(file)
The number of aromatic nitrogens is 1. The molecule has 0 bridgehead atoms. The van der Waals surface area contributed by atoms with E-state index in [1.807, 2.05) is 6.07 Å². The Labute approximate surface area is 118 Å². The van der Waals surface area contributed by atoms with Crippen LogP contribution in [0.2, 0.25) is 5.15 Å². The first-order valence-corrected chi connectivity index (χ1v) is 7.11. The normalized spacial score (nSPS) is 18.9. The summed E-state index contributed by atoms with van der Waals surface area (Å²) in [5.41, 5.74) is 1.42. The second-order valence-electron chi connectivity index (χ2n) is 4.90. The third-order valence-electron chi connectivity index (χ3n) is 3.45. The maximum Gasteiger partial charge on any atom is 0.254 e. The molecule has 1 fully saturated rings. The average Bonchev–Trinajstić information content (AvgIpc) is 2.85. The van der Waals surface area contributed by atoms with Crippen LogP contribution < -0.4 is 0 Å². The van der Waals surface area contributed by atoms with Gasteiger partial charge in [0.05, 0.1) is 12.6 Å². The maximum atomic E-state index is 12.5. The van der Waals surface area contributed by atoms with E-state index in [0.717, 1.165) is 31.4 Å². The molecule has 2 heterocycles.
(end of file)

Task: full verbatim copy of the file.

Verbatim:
The number of aromatic nitrogens is 1. The molecule has 0 bridgehead atoms. The van der Waals surface area contributed by atoms with E-state index in [1.807, 2.05) is 6.07 Å². The Labute approximate surface area is 118 Å². The van der Waals surface area contributed by atoms with Crippen LogP contribution in [0.2, 0.25) is 5.15 Å². The first-order valence-corrected chi connectivity index (χ1v) is 7.11. The normalized spacial score (nSPS) is 18.9. The summed E-state index contributed by atoms with van der Waals surface area (Å²) in [5.41, 5.74) is 1.42. The second-order valence-electron chi connectivity index (χ2n) is 4.90. The third-order valence-electron chi connectivity index (χ3n) is 3.45. The maximum Gasteiger partial charge on any atom is 0.254 e. The molecule has 1 fully saturated rings. The average Bonchev–Trinajstić information content (AvgIpc) is 2.85. The van der Waals surface area contributed by atoms with Crippen LogP contribution < -0.4 is 0 Å². The van der Waals surface area contributed by atoms with Gasteiger partial charge in [0.05, 0.1) is 12.6 Å². The maximum atomic E-state index is 12.5. The van der Waals surface area contributed by atoms with E-state index in [0.717, 1.165) is 31.4 Å². The molecule has 2 heterocycles.